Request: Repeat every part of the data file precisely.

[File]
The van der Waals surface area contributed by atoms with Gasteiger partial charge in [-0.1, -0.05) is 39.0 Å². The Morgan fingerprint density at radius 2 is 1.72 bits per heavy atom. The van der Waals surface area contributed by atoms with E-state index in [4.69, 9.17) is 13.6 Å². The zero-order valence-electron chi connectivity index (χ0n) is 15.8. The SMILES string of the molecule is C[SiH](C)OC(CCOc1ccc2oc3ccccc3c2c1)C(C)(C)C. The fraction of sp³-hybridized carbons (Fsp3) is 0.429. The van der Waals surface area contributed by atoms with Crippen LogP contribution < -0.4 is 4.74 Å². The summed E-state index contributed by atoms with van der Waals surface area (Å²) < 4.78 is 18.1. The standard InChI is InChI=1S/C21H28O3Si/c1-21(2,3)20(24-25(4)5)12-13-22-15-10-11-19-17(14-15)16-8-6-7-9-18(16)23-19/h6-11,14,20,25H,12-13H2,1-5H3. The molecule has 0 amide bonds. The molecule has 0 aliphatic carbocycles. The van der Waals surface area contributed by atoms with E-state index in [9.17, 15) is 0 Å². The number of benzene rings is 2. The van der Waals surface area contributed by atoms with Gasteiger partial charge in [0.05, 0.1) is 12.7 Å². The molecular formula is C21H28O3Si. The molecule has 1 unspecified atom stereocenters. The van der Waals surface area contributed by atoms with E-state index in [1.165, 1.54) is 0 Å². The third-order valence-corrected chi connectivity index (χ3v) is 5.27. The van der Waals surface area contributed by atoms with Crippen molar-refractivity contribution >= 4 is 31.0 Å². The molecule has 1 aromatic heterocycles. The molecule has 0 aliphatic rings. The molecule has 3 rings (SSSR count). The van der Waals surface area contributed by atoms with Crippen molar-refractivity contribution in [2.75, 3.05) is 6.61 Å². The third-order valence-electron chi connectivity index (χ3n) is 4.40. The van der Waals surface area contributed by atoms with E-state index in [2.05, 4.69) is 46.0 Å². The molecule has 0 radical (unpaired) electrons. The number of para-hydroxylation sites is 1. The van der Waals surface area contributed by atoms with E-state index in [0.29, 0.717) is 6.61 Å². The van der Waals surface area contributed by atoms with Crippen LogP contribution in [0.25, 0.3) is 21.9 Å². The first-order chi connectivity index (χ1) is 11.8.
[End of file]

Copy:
The van der Waals surface area contributed by atoms with Gasteiger partial charge in [-0.1, -0.05) is 39.0 Å². The Morgan fingerprint density at radius 2 is 1.72 bits per heavy atom. The van der Waals surface area contributed by atoms with E-state index in [4.69, 9.17) is 13.6 Å². The zero-order valence-electron chi connectivity index (χ0n) is 15.8. The SMILES string of the molecule is C[SiH](C)OC(CCOc1ccc2oc3ccccc3c2c1)C(C)(C)C. The fraction of sp³-hybridized carbons (Fsp3) is 0.429. The van der Waals surface area contributed by atoms with Crippen LogP contribution < -0.4 is 4.74 Å². The summed E-state index contributed by atoms with van der Waals surface area (Å²) < 4.78 is 18.1. The standard InChI is InChI=1S/C21H28O3Si/c1-21(2,3)20(24-25(4)5)12-13-22-15-10-11-19-17(14-15)16-8-6-7-9-18(16)23-19/h6-11,14,20,25H,12-13H2,1-5H3. The molecule has 0 amide bonds. The molecule has 0 aliphatic carbocycles. The van der Waals surface area contributed by atoms with E-state index in [9.17, 15) is 0 Å². The number of benzene rings is 2. The van der Waals surface area contributed by atoms with Gasteiger partial charge in [0.05, 0.1) is 12.7 Å². The molecular formula is C21H28O3Si. The molecule has 1 unspecified atom stereocenters. The van der Waals surface area contributed by atoms with E-state index in [1.165, 1.54) is 0 Å². The third-order valence-corrected chi connectivity index (χ3v) is 5.27. The van der Waals surface area contributed by atoms with Crippen molar-refractivity contribution >= 4 is 31.0 Å². The molecule has 1 aromatic heterocycles. The molecule has 0 aliphatic rings. The molecule has 3 rings (SSSR count). The van der Waals surface area contributed by atoms with Crippen molar-refractivity contribution in [2.75, 3.05) is 6.61 Å². The third-order valence-electron chi connectivity index (χ3n) is 4.40. The van der Waals surface area contributed by atoms with E-state index in [2.05, 4.69) is 46.0 Å². The molecule has 0 radical (unpaired) electrons. The number of para-hydroxylation sites is 1. The van der Waals surface area contributed by atoms with E-state index in [0.29, 0.717) is 6.61 Å². The van der Waals surface area contributed by atoms with Crippen LogP contribution in [0.25, 0.3) is 21.9 Å². The first-order chi connectivity index (χ1) is 11.8.